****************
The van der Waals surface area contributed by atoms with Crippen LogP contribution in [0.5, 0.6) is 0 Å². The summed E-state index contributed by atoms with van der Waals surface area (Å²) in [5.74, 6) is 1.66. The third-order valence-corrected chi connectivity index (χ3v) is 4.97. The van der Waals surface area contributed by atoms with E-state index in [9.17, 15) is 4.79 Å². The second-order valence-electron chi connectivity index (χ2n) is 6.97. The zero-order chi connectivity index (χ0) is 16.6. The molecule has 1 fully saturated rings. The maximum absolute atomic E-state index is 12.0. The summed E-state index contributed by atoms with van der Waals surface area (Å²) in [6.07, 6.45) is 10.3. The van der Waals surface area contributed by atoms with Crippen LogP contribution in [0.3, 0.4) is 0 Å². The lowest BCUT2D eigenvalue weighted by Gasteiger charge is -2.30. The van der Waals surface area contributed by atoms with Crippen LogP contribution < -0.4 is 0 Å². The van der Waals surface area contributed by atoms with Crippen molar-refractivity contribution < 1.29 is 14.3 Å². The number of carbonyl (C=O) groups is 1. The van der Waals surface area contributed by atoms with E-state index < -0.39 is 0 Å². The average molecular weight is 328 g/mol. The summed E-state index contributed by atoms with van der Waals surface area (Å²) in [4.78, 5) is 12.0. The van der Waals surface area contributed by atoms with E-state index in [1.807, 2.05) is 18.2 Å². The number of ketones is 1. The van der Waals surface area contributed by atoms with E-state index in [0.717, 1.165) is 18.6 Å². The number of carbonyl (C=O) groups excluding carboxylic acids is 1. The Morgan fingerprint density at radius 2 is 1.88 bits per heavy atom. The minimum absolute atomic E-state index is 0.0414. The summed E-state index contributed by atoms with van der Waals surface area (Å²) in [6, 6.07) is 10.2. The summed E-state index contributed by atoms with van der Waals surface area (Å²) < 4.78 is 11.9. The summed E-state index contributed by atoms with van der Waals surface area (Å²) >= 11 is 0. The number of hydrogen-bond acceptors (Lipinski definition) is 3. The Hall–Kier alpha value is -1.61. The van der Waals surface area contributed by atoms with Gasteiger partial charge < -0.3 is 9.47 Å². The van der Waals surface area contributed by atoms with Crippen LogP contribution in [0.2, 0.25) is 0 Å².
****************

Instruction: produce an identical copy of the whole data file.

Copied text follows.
The van der Waals surface area contributed by atoms with Crippen LogP contribution in [0.5, 0.6) is 0 Å². The summed E-state index contributed by atoms with van der Waals surface area (Å²) in [5.74, 6) is 1.66. The third-order valence-corrected chi connectivity index (χ3v) is 4.97. The van der Waals surface area contributed by atoms with E-state index in [9.17, 15) is 4.79 Å². The second-order valence-electron chi connectivity index (χ2n) is 6.97. The zero-order chi connectivity index (χ0) is 16.6. The molecule has 1 fully saturated rings. The maximum absolute atomic E-state index is 12.0. The summed E-state index contributed by atoms with van der Waals surface area (Å²) in [6.07, 6.45) is 10.3. The van der Waals surface area contributed by atoms with Crippen LogP contribution in [0.3, 0.4) is 0 Å². The lowest BCUT2D eigenvalue weighted by Gasteiger charge is -2.30. The van der Waals surface area contributed by atoms with Crippen LogP contribution < -0.4 is 0 Å². The van der Waals surface area contributed by atoms with Crippen molar-refractivity contribution < 1.29 is 14.3 Å². The number of carbonyl (C=O) groups is 1. The van der Waals surface area contributed by atoms with E-state index < -0.39 is 0 Å². The average molecular weight is 328 g/mol. The summed E-state index contributed by atoms with van der Waals surface area (Å²) in [4.78, 5) is 12.0. The van der Waals surface area contributed by atoms with E-state index in [1.807, 2.05) is 18.2 Å². The number of ketones is 1. The van der Waals surface area contributed by atoms with E-state index in [0.717, 1.165) is 18.6 Å². The number of carbonyl (C=O) groups excluding carboxylic acids is 1. The Morgan fingerprint density at radius 2 is 1.88 bits per heavy atom. The minimum absolute atomic E-state index is 0.0414. The summed E-state index contributed by atoms with van der Waals surface area (Å²) in [6, 6.07) is 10.2. The summed E-state index contributed by atoms with van der Waals surface area (Å²) < 4.78 is 11.9. The summed E-state index contributed by atoms with van der Waals surface area (Å²) >= 11 is 0. The number of hydrogen-bond acceptors (Lipinski definition) is 3. The Hall–Kier alpha value is -1.61. The van der Waals surface area contributed by atoms with Gasteiger partial charge < -0.3 is 9.47 Å². The van der Waals surface area contributed by atoms with Crippen LogP contribution in [0.2, 0.25) is 0 Å².